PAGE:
30 June 2015

It's great to know that some organizations actually stand behind their stated principles.

One such organization is the Girl Scouts--specifically, the Queen Anne Offices of the Girl Scouts in western Washington State.

Not long ago, a $100,000 donation came their way.  But in May, in the wake of all of the publicity surrounding Caitlyn Jenner, the donor sent a letter with this request:  Please guarantee that our gift will not be used to support transgender girls.  If you can't, please return the money.

That donation would have represented a quarter of the office's annual operating budget, and would have been enough to send 500 girls to camp.  For many people, that would make for a wrenching decision.

But not for CEO Megan Ferland.  Shortly after receiving that letter, she returned the money. For her, the reasoning was simple:  "Girl Scouts is for every girl."  She added, "Every girl should have the opportunity to be a Girl Scout, if she wants to."

Thank you, Megan Ferland!

29 June 2015

For The Community, A Victory. For You And Your Partner, Maybe Not So Much.

As I have said in earlier posts, even though I support marriage equality, I would much prefer that the government got out of the marriage business altogether, save to set a minimum age at which people can enter into a union.  And it would be exactly that—a union.  It would allow couples visitation and inheritance rights and specify custody and other responsibilities. It would also allow one member of the couple to add the other to her or his health care policy and apartment lease agreement or title to the house. However, there would be no tax benefit for getting married. 

One reason why I believe in such an arrangement even more firmly in the wake of the Supreme Court’s ruling became apparent to me today.  Now same-sex marriage is legal throughout the US, employers will be required to allow workers to add their same-sex spouses to their health insurance policies.  This begs the question:  Will employers stop offering domestic-partner benefits?  Will they require couples, whether hetero- or homo-sexual, to be married in order to share in the benefits the company offers?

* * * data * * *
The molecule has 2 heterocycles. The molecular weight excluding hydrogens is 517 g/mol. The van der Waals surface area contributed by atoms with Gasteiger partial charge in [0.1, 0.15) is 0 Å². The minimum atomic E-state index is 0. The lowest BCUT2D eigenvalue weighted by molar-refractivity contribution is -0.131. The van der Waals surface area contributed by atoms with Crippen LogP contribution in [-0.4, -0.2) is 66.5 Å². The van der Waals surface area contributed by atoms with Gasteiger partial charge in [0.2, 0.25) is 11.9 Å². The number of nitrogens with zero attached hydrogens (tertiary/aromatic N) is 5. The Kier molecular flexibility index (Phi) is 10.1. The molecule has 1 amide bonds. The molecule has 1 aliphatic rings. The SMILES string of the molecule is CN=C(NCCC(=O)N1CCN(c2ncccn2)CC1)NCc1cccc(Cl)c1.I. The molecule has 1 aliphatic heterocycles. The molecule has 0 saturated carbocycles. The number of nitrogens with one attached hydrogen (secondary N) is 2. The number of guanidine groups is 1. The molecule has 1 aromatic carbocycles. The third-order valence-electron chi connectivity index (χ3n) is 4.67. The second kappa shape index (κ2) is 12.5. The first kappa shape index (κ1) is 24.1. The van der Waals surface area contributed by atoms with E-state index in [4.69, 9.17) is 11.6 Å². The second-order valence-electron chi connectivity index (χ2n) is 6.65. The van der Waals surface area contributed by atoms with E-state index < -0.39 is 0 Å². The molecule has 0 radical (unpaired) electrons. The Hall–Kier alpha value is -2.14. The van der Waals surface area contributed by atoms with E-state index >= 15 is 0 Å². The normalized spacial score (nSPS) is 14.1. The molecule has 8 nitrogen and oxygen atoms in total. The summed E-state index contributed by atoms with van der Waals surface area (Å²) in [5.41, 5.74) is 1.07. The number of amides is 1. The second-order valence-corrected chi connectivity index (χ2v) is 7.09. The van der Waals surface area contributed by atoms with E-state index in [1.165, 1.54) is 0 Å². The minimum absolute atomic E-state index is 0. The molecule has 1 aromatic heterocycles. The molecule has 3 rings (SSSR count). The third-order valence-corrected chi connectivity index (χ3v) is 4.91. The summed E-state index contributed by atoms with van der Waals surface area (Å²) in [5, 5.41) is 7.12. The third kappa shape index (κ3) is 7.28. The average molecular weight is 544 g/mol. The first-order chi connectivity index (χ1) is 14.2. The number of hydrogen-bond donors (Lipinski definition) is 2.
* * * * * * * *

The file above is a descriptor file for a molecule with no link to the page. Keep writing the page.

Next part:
One of the great ironies of my life is that I was once included in a partner’s health-care benefits—when I was still living as a man with a female partner.  We had a domestic partnership agreement, which New York City was offering to all couples at that time (late 1990’s and early 2000’s).  If I were still with her—whether in my former or current identity—would she be allowed to include me on her health insurance? 

I’m guessing that the answer would be “yes” just because this is New York City and her company had a surprisingly (to me at the time, anyway) enlightened view of such things.  But what if we’d been in one of those states where same-sex marriage—and even domestic partnerships—weren’t legal before last week’s ruling?  It’s hard for me to imagine that a company based in a state that didn’t have domestic partnerships would allow partners’ benefits, especially if it was compelled by court order to offer insurance to same-sex couples.

Somehow I think the battles not only aren’t over; they haven’t even begun yet.

28 June 2015

Body Language And Marriage Politics

Four years ago, marchers in New York City’s Pride March—and revelers on the streets and in parties during and after the event—celebrated the legalization of same-sex marriage in the Empire State, which had come to pass only a few days earlier.

This year, there was similar jubilation because, just the other day, same-sex marriage was legalized in all of the United States.  The cool wind that blew drizzle and rain into this city through much of the day didn’t seem to keep very many people away from the march and other celebrations.

Something I saw after this year’s march bears a striking similarity with something I observed four years ago.  In most years, one sees LGBT people and their allies, alone or in groups, walking around with their rainbow flags and other regalia.  One also sees couples, but many of them have a certain tentativeness that can be seen in the almost-truncated ways they hold hands, put their arms around each other or simply walk with each other.  It’s almost as if some of them know that they can display their affection so publicly for that one day.

But this year, I saw none of that furtiveness.  The couples I saw—young old and in-between; men with men, women with women and cis people with transgenders—walked with more confidence and less of the ostentation people display when they know their moment of bliss can be rudely (or, worse, violently) interrupted.  In other words, they seemed to enjoy the sense of security—Nobody can take this away from us—most cisgender heterosexual couples don’t even realize they take for granted.

I was noticing change in couples’ body language and, it seemed, in their sense of time itself, not on the Christopher Street Pier or in Chelsea clubs or Jackson Heights bars.  Rather, I observed them in the South Bronx, where I rode my bike to meet a friend after the festivities.   I also noticed it later in my own neighborhood of Astoria—which, while it has a fair-sized LGBT community living openly, isn’t exactly Chelsea or even Jackson Heights.  Somehow I imagine that had I gone to other neighborhoods in Queens or Manhattan or the Bronx—or Brooklyn, or even Staten Island—I would have seen something similar.  In short, everyone was breathing a little freer today—even more so than we were four years ago.